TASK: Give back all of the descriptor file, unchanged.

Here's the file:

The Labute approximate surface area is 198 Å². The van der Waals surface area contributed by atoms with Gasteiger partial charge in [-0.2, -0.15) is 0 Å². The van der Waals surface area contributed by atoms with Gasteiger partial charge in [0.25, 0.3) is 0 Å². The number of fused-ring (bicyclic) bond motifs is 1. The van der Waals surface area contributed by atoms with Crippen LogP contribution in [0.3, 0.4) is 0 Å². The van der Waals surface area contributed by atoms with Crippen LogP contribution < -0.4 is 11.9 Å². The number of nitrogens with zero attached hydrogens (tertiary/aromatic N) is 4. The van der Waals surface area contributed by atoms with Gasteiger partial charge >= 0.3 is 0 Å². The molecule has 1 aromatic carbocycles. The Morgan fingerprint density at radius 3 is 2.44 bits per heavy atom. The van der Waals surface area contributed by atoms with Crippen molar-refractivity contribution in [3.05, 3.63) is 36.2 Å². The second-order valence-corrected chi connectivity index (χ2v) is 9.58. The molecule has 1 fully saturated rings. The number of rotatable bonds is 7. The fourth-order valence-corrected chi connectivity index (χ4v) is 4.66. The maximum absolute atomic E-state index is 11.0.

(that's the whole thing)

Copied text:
The Labute approximate surface area is 198 Å². The van der Waals surface area contributed by atoms with Gasteiger partial charge in [-0.2, -0.15) is 0 Å². The van der Waals surface area contributed by atoms with Gasteiger partial charge in [0.25, 0.3) is 0 Å². The number of fused-ring (bicyclic) bond motifs is 1. The van der Waals surface area contributed by atoms with Crippen LogP contribution in [0.3, 0.4) is 0 Å². The van der Waals surface area contributed by atoms with Crippen LogP contribution < -0.4 is 11.9 Å². The number of nitrogens with zero attached hydrogens (tertiary/aromatic N) is 4. The van der Waals surface area contributed by atoms with Gasteiger partial charge >= 0.3 is 0 Å². The molecule has 1 aromatic carbocycles. The Morgan fingerprint density at radius 3 is 2.44 bits per heavy atom. The van der Waals surface area contributed by atoms with Crippen molar-refractivity contribution in [3.05, 3.63) is 36.2 Å². The second-order valence-corrected chi connectivity index (χ2v) is 9.58. The molecule has 1 fully saturated rings. The number of rotatable bonds is 7. The fourth-order valence-corrected chi connectivity index (χ4v) is 4.66. The maximum absolute atomic E-state index is 11.0.